I need some tips on cleaning mold off the ceiling of my daughter's bathroom.
Theresa from Campbell, CA
Put an air extractor and the mold will never come back, and you won't be sticky after a shower. (08/24/2004)
We are currently renting a property with a mold in the bathroom problem. They used a paint that specifically is for surfaces that can get moldy and it wasn't cleaned before they painted and it never came back. The ceiling wasn't painted and it did come back after trying both vinegar and bleach on separate occasions.
We used Tilex Mold n Mildew last fall and just sprayed it up there and closed the door. I left the window open, picked up all rugs and towels, and the kids were at school so I didn't have to worry about them getting dripped on. Wear goggles, old clothes and gloves and try to stay angled so you are not getting dripped on. I did half the bathroom at a time and let it dry completely. It has not yet come back. (08/24/2004)
Mould on ceilings is almost always an indicator of high humidity and inadequate airflow. While you may not be able to control the ambient humidity, e.g. if you are in FNQ or the Top End, you can increase the airflow. Oops, just read you're in Sydney so shouldn't be that much of a problem. Try to persuade everyone to shower with the window open if not, open it as soon as you finish showering.
Install an extractor fan, not expensive and essential if the room has no or inadequate windows. If you are in a cold winter area just raising the temperature in the bathroom slightly may prevent condensation on the ceiling which gives the ideal conditions for mould growth. A heated towel rail may do the job.
If you apply a fungicide or bleach you can wash it off. I wonder whether the fungicidal paint, which must remain "active" to keep working wouldn't be a greater "health hazard" than the mould spores? Just a thought. The main cure is to increase the airflow and make the conditions unsuitable for mould growth.
Jo in W.A.
By Jo Bodey
I heard peroxide kills the spores which is what you want. I don't think bleach does that. (01/28/2006)
First, let's start with how to clean mold from your bathroom, where mold grows like a teenager on steroids. We use vinegar. It's good stuff. You'll want to spray vinegar in all the places where mold grows most easily. This includes places like the sealing underneath your faucets, on your shower curtains, in the grout of your tile floor, or near the edges of the linoleum, if that's what you have for flooring. I mop our bathroom floor with vinegar often.
From a microbiologist's point of view, mold spores are extremely resistant to low pH, heat and chemicals, so vinegar and conventional cleaners won't work too well. Keeping the fan on in the washroom won't help matters either, it'll just spread the spores. A temporary solution would be to paint over it with a mold resistant paint, but over time it'll still go through. The most effective (the method which has the most work) way is to pull out and replace the gypsum boards which most likely the molds will be filamenting though and behind the boards and repaint the areas with mold resistant paint.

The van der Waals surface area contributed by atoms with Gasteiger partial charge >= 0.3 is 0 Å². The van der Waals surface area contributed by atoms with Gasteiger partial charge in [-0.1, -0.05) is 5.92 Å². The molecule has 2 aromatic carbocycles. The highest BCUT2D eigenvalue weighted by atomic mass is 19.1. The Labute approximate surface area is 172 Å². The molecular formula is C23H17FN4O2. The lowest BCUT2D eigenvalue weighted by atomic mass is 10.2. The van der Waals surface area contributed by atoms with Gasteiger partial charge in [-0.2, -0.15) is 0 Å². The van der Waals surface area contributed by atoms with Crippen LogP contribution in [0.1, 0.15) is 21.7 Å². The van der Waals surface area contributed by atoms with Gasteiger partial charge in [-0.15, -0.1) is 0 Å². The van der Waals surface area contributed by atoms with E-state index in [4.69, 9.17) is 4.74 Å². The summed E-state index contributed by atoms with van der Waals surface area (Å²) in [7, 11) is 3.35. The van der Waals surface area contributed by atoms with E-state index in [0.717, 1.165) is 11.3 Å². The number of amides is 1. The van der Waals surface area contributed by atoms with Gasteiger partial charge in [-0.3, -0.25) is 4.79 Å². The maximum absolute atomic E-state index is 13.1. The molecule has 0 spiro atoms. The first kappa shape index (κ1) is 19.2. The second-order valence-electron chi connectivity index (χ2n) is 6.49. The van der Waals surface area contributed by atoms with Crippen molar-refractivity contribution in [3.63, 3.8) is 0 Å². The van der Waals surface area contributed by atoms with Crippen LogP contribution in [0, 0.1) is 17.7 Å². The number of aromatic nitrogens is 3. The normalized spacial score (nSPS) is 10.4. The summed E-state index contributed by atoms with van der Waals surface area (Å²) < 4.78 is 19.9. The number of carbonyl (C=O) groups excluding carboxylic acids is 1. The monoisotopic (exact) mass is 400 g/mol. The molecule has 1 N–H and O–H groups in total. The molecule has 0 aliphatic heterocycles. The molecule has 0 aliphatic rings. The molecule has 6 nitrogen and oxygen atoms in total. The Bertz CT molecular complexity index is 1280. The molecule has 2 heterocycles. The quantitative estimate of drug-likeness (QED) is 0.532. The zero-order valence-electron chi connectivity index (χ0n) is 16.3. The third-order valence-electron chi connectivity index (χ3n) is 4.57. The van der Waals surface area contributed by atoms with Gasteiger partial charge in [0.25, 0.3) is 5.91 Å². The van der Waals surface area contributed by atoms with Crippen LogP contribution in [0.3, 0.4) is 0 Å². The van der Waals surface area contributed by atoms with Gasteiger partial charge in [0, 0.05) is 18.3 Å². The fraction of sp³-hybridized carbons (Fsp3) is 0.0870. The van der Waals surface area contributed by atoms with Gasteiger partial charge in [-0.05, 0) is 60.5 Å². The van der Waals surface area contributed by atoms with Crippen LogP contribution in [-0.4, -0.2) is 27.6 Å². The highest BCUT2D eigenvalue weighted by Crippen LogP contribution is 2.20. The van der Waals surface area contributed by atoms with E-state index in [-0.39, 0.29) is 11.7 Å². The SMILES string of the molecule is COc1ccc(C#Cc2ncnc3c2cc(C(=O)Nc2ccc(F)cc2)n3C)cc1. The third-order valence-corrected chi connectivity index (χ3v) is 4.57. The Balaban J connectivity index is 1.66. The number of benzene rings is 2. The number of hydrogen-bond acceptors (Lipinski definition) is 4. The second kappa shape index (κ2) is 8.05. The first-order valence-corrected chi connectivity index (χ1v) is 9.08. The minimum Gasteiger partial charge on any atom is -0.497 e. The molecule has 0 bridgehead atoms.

Hope this helped. (11/04/2008)
By Chris s
As a trades person who has spent many months on "mold control" for a drywall company, I have some experience with mold. For those who have left comments suggesting surface removal of mold, I have a few suggestions of my own.
Firstly, if it is just surface mold the techniques already reviewed for mold removal will work just dandy. However, if the mold gets through your bathroom paint and into your drywall you might have the beginning of a serious mold problem. If mold gets through to the studs or through your drywall you don't have only a mold problem but a moisture control problem too. If you are sincerely worried about the value of your house, and think that mold and moisture might be a problem you are 100% best off trusting this job to a professional.
Mold and moisture help wood rot very fast and rot completely compromises the integrity of structural building materials. It sounds expensive and it is, but it gets worse if not fixed properly. Do-it-your-selfers beware, this is not something you want to get wrong so if you are tackling a mold control situation and you really don't want to have to deal with it again in 1-2 years then make sure you are doing it right. (12/16/2008)
Had yellow mold on bathroom ceiling. Tried painting with latex paint, but the mold just spread even more. In desperation had some latex undercoat paint, added bleach and painted the ceiling. Waited a couple of hours and repainted with ceiling paint. No mold for the past 2 years. (02/15/2009)
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